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Utah Divorce Advice

So years ago, you did something you regret. It left a mark alright, just not one you are proud of; the mark is on your criminal record. Whether it was getting busted with marijuana, causing criminal mischief, or something more serious, you likely have wondered what expungement would require.

Expungement is the process of legally destroying, obliterating, or striking out records or information in files, computers and other depositories relating to criminal charges. In other words, it makes your record almost disappear (we’ll get to why almost later on).

The expungement process can be done without counsel, however, without counsel, there is a good shot something may be missed, which could potentially undermine all the time, effort, and money spent in trying to have your record expunged.

After meeting with counsel, the first step in expunging your record is completing the BCI Application. The application and third party release waivers, as well as a $50.00 application fee (recently raised from $25.00), and any applicable orders.

BCI will send back a report notifying you of each expungable offense. After that, you must aquire a Certificate of Eligibility for each offense you seek to expunge, these cost $56.00 a piece.

Upon receipt, the Certificate of Eligibility is filed with the court along with a cover sheet and a petition for expungement (court fee is $135.00 per charge).

After filing these documents and a Proof and Certificate of Service, the matter is in the court’s hands.

If there is no opposition to the expungement, the court will order the record sealed. While this does not change history, it does prevent the public from viewing or copying record of the offense. Note that with cause, a court can order your record opened, thus it is not 100%. However, under Utah Code, “unless otherwise provided by law or ordered by a court of competent jurisdiction to respond differently, a person who has received an expungement of an arrest or conviction under this chapter may respond to any inquiry as though the arrest or conviction did not occur.”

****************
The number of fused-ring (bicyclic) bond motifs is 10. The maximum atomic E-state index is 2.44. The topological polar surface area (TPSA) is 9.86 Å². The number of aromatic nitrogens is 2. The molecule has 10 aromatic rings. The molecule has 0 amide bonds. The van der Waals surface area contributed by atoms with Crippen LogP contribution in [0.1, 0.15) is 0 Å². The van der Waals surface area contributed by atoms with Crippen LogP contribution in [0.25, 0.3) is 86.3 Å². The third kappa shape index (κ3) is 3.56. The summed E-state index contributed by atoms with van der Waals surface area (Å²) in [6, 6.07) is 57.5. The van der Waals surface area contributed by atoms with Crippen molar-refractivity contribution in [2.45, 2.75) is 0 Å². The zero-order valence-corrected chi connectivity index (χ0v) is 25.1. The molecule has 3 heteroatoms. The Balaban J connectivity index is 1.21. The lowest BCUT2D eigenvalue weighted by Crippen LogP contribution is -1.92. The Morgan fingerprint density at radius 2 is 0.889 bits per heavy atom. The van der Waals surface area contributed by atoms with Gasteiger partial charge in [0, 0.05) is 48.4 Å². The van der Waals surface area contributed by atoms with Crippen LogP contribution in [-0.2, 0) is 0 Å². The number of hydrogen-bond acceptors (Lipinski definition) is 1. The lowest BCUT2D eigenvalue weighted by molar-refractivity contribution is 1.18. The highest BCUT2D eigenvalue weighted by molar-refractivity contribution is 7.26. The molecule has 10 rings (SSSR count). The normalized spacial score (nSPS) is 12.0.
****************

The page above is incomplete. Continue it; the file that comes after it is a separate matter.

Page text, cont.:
Once the court has issued its order for expungement, it is your responsibility to get certified copies of the order and deliver those orders to all agencies involved with your case. Again, an attorney can help ensure you have all the necessary parties covered.

Some crimes cannot be expunged. These include:

  • capital. first degree, and violent felonies;
  • automobile homicide;
  • felony DUI alcohol and drug cases;
  • registrable sex offenses;
  • cases where a proceeding is pending or under investigation;
  • cases which have yet to meet the statute of limitations;
  • cases where fines or restitution have not been paid in full;
  • cases where not time from the conviction has not been met;
  • cases involving two or more felony criminal episodes;
  • cases involving any combination of three or more convictions that contain two class A misdemeanors;
  • cases involving any combination of four or more convictions that contain three or more class B misdemeanors;
  • cases involving five or more misdemeanors or felony episodes.

While this may seem exhaustive, there are many, many cases, where expungement would be completely appropriate. Talking to an attorney with experience in this area can help you determine whether pursuing expungement makes sense for you.

(A special thanks to Stacey Lambourne for content development on this post!)

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